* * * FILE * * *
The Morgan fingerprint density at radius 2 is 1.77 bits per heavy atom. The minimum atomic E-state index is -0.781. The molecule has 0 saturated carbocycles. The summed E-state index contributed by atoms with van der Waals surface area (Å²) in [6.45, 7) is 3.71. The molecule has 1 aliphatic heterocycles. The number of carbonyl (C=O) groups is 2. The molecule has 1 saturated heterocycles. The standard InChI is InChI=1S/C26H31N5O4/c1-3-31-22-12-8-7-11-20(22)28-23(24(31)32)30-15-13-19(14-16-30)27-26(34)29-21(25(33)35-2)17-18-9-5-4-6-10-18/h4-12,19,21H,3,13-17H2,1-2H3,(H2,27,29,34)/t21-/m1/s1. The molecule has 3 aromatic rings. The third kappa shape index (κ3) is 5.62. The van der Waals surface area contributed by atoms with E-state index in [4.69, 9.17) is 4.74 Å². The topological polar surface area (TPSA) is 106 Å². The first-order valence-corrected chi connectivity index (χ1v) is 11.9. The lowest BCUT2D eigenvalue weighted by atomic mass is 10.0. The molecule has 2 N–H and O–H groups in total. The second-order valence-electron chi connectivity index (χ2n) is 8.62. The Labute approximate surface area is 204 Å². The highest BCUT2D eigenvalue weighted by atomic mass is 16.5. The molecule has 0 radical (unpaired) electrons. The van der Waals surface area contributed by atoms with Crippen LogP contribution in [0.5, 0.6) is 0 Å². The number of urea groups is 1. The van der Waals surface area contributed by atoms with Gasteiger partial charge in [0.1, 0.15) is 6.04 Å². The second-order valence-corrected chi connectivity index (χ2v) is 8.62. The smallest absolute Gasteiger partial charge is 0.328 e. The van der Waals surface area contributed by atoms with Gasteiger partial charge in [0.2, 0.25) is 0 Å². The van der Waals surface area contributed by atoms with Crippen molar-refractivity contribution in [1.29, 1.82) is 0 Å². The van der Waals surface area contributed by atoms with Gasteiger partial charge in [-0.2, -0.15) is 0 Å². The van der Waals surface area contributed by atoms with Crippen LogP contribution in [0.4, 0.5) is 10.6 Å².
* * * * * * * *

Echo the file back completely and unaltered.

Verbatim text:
The Morgan fingerprint density at radius 2 is 1.77 bits per heavy atom. The minimum atomic E-state index is -0.781. The molecule has 0 saturated carbocycles. The summed E-state index contributed by atoms with van der Waals surface area (Å²) in [6.45, 7) is 3.71. The molecule has 1 aliphatic heterocycles. The number of carbonyl (C=O) groups is 2. The molecule has 1 saturated heterocycles. The standard InChI is InChI=1S/C26H31N5O4/c1-3-31-22-12-8-7-11-20(22)28-23(24(31)32)30-15-13-19(14-16-30)27-26(34)29-21(25(33)35-2)17-18-9-5-4-6-10-18/h4-12,19,21H,3,13-17H2,1-2H3,(H2,27,29,34)/t21-/m1/s1. The molecule has 3 aromatic rings. The third kappa shape index (κ3) is 5.62. The van der Waals surface area contributed by atoms with E-state index in [4.69, 9.17) is 4.74 Å². The topological polar surface area (TPSA) is 106 Å². The first-order valence-corrected chi connectivity index (χ1v) is 11.9. The lowest BCUT2D eigenvalue weighted by atomic mass is 10.0. The molecule has 2 N–H and O–H groups in total. The second-order valence-electron chi connectivity index (χ2n) is 8.62. The Labute approximate surface area is 204 Å². The highest BCUT2D eigenvalue weighted by atomic mass is 16.5. The molecule has 0 radical (unpaired) electrons. The van der Waals surface area contributed by atoms with Crippen LogP contribution in [0.5, 0.6) is 0 Å². The number of urea groups is 1. The van der Waals surface area contributed by atoms with Gasteiger partial charge in [0.1, 0.15) is 6.04 Å². The second-order valence-corrected chi connectivity index (χ2v) is 8.62. The smallest absolute Gasteiger partial charge is 0.328 e. The van der Waals surface area contributed by atoms with Gasteiger partial charge in [0.2, 0.25) is 0 Å². The van der Waals surface area contributed by atoms with Crippen molar-refractivity contribution in [1.29, 1.82) is 0 Å². The van der Waals surface area contributed by atoms with Gasteiger partial charge in [-0.2, -0.15) is 0 Å². The van der Waals surface area contributed by atoms with Crippen LogP contribution in [0.4, 0.5) is 10.6 Å².